Napolitano: Why SCOTUS probably won't hear case from Pennsylvania business owners against governor's lockdown

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As Pennsylvania small businesses shuttered by coronavirus stay-at-home orders take their fight against Democratic Gov. Tom Wolf to the Supreme CourtJudge Andrew Napolitano said Tuesday that he's not sure the justices will hear the case.

Appearing on "America's Newsroom" with host Ed Henry, Napolitano said that the Pennsylvania state Supreme Court has ruled 4-3 in favor of the governor already, so the Supreme Court would likely not get involved.


"The reason I said I don't know if the Supreme Court is going to hear it is not because they don't want to hear it, but because this is an application for preliminary relief: that is immediate relief before there is a trial [and] before they even prove their case," he explained.

"That's the application that was denied by the Supreme Court of Pennsylvania," Napolitano stated. "And, the Supreme Court of the United States rarely gets involved with cases in which immediate relief is sought except when the government is the defendant."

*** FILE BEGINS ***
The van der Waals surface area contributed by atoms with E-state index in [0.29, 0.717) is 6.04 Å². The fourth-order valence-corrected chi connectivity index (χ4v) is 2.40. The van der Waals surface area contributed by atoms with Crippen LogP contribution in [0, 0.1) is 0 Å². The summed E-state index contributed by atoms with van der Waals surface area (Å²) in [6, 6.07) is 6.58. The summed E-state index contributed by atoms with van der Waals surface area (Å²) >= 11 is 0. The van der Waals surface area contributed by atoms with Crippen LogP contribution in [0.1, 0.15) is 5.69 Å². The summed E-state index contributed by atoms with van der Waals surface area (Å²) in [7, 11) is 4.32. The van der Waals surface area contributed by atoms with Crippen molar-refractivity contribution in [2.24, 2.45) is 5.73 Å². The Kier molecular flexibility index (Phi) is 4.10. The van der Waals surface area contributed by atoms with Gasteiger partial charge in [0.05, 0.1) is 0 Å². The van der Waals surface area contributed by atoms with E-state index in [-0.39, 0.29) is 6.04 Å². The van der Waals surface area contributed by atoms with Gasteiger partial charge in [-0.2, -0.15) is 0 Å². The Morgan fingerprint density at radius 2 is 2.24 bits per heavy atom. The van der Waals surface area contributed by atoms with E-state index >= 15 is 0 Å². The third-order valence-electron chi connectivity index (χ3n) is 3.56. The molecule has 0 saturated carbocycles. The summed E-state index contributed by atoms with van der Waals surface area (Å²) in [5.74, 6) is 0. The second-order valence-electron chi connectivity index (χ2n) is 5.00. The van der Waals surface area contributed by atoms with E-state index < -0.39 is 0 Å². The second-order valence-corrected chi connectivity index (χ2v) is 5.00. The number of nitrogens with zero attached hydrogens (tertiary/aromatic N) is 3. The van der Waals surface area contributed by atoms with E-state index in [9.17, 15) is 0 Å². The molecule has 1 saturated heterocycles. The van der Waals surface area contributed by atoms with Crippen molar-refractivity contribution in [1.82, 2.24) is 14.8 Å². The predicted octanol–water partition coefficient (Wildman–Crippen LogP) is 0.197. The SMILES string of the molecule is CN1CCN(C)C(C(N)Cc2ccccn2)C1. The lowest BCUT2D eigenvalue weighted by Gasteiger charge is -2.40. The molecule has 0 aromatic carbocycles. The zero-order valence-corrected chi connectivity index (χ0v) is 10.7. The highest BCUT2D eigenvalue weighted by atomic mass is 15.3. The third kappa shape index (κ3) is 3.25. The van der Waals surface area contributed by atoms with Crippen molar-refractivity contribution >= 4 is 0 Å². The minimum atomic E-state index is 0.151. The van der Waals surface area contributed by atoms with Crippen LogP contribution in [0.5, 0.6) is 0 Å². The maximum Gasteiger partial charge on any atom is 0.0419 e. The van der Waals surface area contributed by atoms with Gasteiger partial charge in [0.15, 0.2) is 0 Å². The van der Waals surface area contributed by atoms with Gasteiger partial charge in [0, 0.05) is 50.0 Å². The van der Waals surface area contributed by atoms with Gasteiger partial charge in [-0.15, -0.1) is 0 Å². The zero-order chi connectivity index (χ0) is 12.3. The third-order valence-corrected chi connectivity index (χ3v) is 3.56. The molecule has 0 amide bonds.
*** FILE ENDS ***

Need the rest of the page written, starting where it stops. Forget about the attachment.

The group of businesses that brought the case aims to strike down Wolf's executive order limiting which sectors of the economy can operate amid the pandemic. They claim the order exceeds the authority of the state's governor.

The petition was filed on behalf of a realtor, the general manager of a golf course and a candidate for state representative.

On March 19, Wolf signed an order forcing businesses not categorized as "life-sustaining" to close their physical operations in an effort to slow the spread of the outbreak. A week before, he recommended that nonessential businesses close voluntarily.

Wolf's office has defended the restrictions as coronavirus cases increased in his state. "I cannot allow these surging numbers to overwhelm our people, our health care workers and our hospitals," the governor said last month.

"But, on merits, the merits are that the governor of the state of Pennsylvania, like the governor of New York and governor of New Jersey, can't write their own laws or assign their own penalties for the noncompliance with those laws," he remarked, "Only the legislature can."

"The Supreme Court of Pennsylvania said not in Pennsylvania, under the Pennsylvania Constitution, you can't," Napolitano told Henry. "I don't know which way the United States Supreme Court will go.


"But, the argument of these governors who have forgotten about the Bill of Rights — you know me, Ed. It's a strong and serious argument that ought to be taken seriously," he concluded.